Time, Hackers, Projects & Watching

I’m late to the party. It’s been a busy few months.  Time is always my scarcest commodity. I sit down to write today and notice the calendar on my wall is still on January. Ooops!

I’m four months into the new year before starting the traditional New Year blog entry. Okay then, make the best of it. I’ll start a unique tradition of writing my New Year post in April, after having given myself a few months to see how the new year is working out!

Thoughts on a New Year

new yearI don’t do resolutions. I’ve never been very good at them – so it seems ridiculous to set myself up for failure in that way. The popular weight loss/diet objectives are lost on me. I know myself better than that!

The other cliché self-delusions drop to the side and disappear as well – no get-rich-quick schemes, no rearranging my personality, and I’m certainly not going to promise to be nicer to others or better at anything!

Marking time is a way for us to analyze and understand ourselves and our world. The New Year, like a birthday or wedding anniversary, can be a time to celebrate where we are, the gains we’ve made; or it can be a time of sadness, marking the loss of others from our lives or the promise of potential we failed to fulfill or attain. It’s a ritual we love. A way of considering who we’ve been and where we’re going.

So, here’s my takeaway:  I’m satisfied with last year and ready for the remainder of this year. Here’s to a new chapter in the book of me that is still being written. Happy Belated New Year!

A Plague of Hackers

Hackers, who I’m convinced are either the evil Jinn of legend or demons from the pits of Hell, have plagued me relentlessly this year. My Yahoo and WordPress accounts are inundated with Acacia Berry Ad emails or other such nonsense with links that friends, coworkers and readers inadvertently open. So, a note to all, I Will NEVER send you links in an email or post a post with ONLY a link. These high-jinks are the work of evil invaders! Beware and do not open or follow!

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I’m fighting this horde of evil attackers as best I know how. My accounts have so many levels of protection that I need a notebook filled with directions to use them!

Several friends have mentioned the linking of various social media accounts as an entry point for the evil Jinn. Others say certain astrological signs predestines one to attack! There are tons of crazy theories out there too! Me? I’m simpler than that, I’m here to use the technology not to spend all my time chasing down the forces of evil.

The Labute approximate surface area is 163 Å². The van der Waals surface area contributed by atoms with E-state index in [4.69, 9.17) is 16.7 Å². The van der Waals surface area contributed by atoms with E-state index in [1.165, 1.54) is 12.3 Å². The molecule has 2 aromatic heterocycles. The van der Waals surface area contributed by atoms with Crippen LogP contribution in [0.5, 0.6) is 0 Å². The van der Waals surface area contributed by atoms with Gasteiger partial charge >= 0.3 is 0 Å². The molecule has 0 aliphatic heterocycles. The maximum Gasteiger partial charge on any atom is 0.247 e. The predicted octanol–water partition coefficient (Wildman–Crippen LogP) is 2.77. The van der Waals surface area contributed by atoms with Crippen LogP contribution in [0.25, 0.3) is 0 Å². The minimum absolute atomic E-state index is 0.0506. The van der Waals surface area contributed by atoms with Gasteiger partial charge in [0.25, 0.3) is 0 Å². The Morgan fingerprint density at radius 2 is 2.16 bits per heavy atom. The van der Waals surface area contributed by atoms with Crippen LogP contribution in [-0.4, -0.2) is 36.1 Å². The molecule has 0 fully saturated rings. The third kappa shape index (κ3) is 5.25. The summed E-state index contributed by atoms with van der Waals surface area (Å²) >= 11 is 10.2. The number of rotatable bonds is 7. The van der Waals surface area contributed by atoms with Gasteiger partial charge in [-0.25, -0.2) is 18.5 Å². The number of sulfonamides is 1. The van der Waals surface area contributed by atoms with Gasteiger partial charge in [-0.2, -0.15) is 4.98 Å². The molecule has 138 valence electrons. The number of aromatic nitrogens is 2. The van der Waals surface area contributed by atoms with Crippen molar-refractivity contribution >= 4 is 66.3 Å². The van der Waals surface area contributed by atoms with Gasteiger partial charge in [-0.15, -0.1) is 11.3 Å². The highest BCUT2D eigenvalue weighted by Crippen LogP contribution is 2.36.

So, I’m hopeful we’ll soon assign this problem to some of our greater minds for the solving. You know, the same guys who figured out how to kill the zombies. Maybe in the near future we’ll be able to buy a Demon-destroying Hacker Survival Kit. With luck, it might be on the market by the end of the year!

Projects Public and Private

A writer works on projects both public and private.

The Blog is a public project – ideally, a straight-from-the-gut type of endeavor that gains a readership due to style and quirkiness as much as content.

Professional Bloggers may disagree with me, along with those in the business and marketing communities, because they see the Blog as the newest, most powerful form of written media in the modern world. They are entitled to that belief. However, as an old fashioned journalistic writer, I see the Blog as a different entity – one as much about style and positioning as content and relevance. It is immediate, live in real-time, and Public by nature.

Literary or images (16)journalistic work – such as short stories, essays, memoirs, and novels – are by necessity private projects, requiring hours of alone-time staring out windows and writing three sentences a day for months on end.

A good window is well-known to be the number one requirement for a successful writer. Mental illness, alcoholism, and creativity are always fighting for their places in the kingdom hierarchy (and it’s anyone’s guess which of them wins on a given day), but the window is always the King.

I’ve spent the past eighteen months in front of my window working on those private projects. Writing, crafting, editing, re-writing pieces for publication. It is a consummation that continues and makes me realize the need to apologize to my blog readers – forgive me this time I must take away from public writing.

Thank you for continuing to read when I do post – I will try to write a few more pithy, remarkable pieces for your amusement as time permits!

warningWarning! Writer at work! Periods of delirium and a general withdrawal from human interaction may occur.

 

Watching: It’s What Writers Do

I have a new GSM at work who is delightful and funny. (He’s also intelligent and witty…ahem, in case you’re reading this Charles!)